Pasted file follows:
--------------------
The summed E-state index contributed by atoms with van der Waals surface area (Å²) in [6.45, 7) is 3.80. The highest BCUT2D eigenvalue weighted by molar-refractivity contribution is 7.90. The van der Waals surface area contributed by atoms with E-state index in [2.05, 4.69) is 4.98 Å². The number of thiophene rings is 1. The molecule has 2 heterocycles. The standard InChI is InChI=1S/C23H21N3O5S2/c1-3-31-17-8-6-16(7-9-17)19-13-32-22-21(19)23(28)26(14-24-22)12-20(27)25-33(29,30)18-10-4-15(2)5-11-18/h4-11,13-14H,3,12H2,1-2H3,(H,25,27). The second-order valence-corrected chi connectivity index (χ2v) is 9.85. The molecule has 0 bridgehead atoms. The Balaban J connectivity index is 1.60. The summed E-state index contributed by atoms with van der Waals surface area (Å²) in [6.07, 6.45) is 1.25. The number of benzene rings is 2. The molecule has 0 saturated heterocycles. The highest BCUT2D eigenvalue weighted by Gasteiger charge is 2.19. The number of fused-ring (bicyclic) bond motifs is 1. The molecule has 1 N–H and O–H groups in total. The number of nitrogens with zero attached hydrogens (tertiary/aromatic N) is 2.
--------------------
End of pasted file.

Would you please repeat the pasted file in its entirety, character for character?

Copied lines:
The summed E-state index contributed by atoms with van der Waals surface area (Å²) in [6.45, 7) is 3.80. The highest BCUT2D eigenvalue weighted by molar-refractivity contribution is 7.90. The van der Waals surface area contributed by atoms with E-state index in [2.05, 4.69) is 4.98 Å². The number of thiophene rings is 1. The molecule has 2 heterocycles. The standard InChI is InChI=1S/C23H21N3O5S2/c1-3-31-17-8-6-16(7-9-17)19-13-32-22-21(19)23(28)26(14-24-22)12-20(27)25-33(29,30)18-10-4-15(2)5-11-18/h4-11,13-14H,3,12H2,1-2H3,(H,25,27). The second-order valence-corrected chi connectivity index (χ2v) is 9.85. The molecule has 0 bridgehead atoms. The Balaban J connectivity index is 1.60. The summed E-state index contributed by atoms with van der Waals surface area (Å²) in [6.07, 6.45) is 1.25. The number of benzene rings is 2. The molecule has 0 saturated heterocycles. The highest BCUT2D eigenvalue weighted by Gasteiger charge is 2.19. The number of fused-ring (bicyclic) bond motifs is 1. The molecule has 1 N–H and O–H groups in total. The number of nitrogens with zero attached hydrogens (tertiary/aromatic N) is 2.